The exhibition highlights the actors and moments that shaped the industry, reports Zhang Kun in Shanghai.
An exhibition at Shanghai’s Liu Haisu Art Museum, which runs until Sunday, showcases the evolution of modern art education in China. Jointly organized by the Shanghai Academy of Fine Arts and the Liu Haisu Museum of Art, an exhibition on the context of modern art education in China features works by 50 20th-century masters, as well as more 300 copies of old textbooks and other historical documents, some of which are on public view for the first time.
The Tushanwan Orphanage established in 1864 by the Catholic Church in Xujiahui, a downtown area of present-day Shanghai’s Xuhui district, is considered by many to be the birthplace of “Western painting” in Shanghai, as the institution taught main techniques of the genre, which mainly includes oil painting, watercolor, gouache and printing techniques, introduced from Europe.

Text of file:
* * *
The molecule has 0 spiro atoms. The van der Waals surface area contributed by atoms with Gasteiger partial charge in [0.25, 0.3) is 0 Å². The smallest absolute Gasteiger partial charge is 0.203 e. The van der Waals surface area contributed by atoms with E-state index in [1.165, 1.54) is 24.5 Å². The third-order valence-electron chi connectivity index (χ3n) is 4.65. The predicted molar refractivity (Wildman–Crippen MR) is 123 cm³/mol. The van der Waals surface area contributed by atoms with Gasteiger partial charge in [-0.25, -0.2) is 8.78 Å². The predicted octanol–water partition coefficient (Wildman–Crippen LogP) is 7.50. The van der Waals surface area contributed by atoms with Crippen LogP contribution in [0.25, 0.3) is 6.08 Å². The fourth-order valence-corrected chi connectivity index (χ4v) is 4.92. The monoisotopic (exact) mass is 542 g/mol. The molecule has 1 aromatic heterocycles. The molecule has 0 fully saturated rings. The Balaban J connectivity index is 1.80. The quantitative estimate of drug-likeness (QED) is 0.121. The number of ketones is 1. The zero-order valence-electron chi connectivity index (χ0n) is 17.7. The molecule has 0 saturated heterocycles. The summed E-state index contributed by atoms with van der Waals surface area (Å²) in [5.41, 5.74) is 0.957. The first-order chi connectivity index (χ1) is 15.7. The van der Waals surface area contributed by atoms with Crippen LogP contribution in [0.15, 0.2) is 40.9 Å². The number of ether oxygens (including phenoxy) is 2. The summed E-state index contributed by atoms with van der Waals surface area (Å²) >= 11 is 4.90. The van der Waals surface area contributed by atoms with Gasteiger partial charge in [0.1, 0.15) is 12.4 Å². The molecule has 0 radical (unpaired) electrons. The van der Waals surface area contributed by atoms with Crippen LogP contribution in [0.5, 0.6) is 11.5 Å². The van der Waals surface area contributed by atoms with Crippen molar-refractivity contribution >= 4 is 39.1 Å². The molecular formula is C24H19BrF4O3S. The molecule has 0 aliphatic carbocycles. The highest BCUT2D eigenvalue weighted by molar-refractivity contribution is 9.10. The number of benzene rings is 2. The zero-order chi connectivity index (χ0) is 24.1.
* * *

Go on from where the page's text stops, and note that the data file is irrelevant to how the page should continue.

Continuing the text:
By 1934, the orphanage had received around 2,500 children. To help them find a livelihood, the orphanage opened schools that provided basic education, including art classes that taught pencil and charcoal drawing, watercolor, and oil painting. oil, as well as sculpture.
Tushanwan’s art studio, founded by Joannes Ferrer (1817-1856), a Spanish missionary, taught art in a completely different way from traditional Chinese practice, when apprentices worked alongside professional artisans. Different teachers taught specific aspects of the arts, and classes were attended by many students at the same time.
The studio was so successful that it produced renowned artists and pioneering educators of modern Chinese art history, such as Zhou Xiang and Zhang Chongren. These pioneering artists and educators then opened their own studios and compiled Chinese manuals on Western painting methods and techniques.